Scientists tell us that anything that affects the hypersalinity, structure, or clarity of the bay may affect the Laguna Madre. In fact, the dredging of ship channels and the intercoastal waterway affects all three of these conditions. Salinity has been reduced by the intrustion of seawater through additional opening to the Gulf. The clairty of the bay is reduced by the yearly dredging that is required to keep the channels open. And finally, the number cause of wetland loss on the shore of the Laguna Madre is due to the disposal of the dredged material onto adjacent wetlands.

All of this is damaging the bay's resources. One study has shown that the lower salinity of the bay has reduced shoal grass, the principal food source of the Redhead Duck. Other studies reveal a loss of 48 square kilometers of tidal flat and the loss of large areas of seagrass beds due to dredging. Clarity is also reduced by the runoff from three major agricultural drains that release a steady influx of pesticides, fertilizers, trash and other pollutants into the Laguna Madre.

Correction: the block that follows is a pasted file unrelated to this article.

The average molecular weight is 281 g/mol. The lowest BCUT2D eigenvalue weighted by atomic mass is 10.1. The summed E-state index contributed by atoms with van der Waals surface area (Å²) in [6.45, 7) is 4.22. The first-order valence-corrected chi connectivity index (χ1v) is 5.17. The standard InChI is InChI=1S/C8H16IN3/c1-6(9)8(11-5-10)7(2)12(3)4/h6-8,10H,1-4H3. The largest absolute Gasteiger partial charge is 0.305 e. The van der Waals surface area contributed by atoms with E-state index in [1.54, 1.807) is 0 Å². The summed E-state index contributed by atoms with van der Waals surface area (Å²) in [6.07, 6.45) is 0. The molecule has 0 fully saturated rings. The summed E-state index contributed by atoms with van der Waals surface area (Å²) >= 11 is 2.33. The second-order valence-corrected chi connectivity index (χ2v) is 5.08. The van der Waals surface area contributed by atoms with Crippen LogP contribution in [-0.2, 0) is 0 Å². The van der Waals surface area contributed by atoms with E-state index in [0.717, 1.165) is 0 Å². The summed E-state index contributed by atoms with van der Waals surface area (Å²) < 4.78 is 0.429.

If So Much is Right, What Could be Wrong?

The Lower Laguna Madre Foundation is a non-profit organization that encourages balanced economic use and conservation of the Lower Laguna Madre. The foundation is committed to finding solutions to these and other problems affecting the bay.

Things You Can Do to Help Preserve the Laguna Madre:

  1. Join the Lower Laguna Madre Foundation
  2. Support Strong Wetland Laws
  3. Becoming involved in local decision making. Attend hearings on the issues that affect the bay.
  4. Don't pollute - it eventually ends up in the bay.
  5. Reduce pesitcide use - it eventually ends up in the bay.
  6. Observe fisihing size and bag limits
  7. Steer clear of islands during nesting season (spring/summer).
  8. Make sure your boat's engine is tuned up and not leaking gas and oil.
  9. Educate your kids about the importance of the Laguna Madre.
  10. Pass this information along.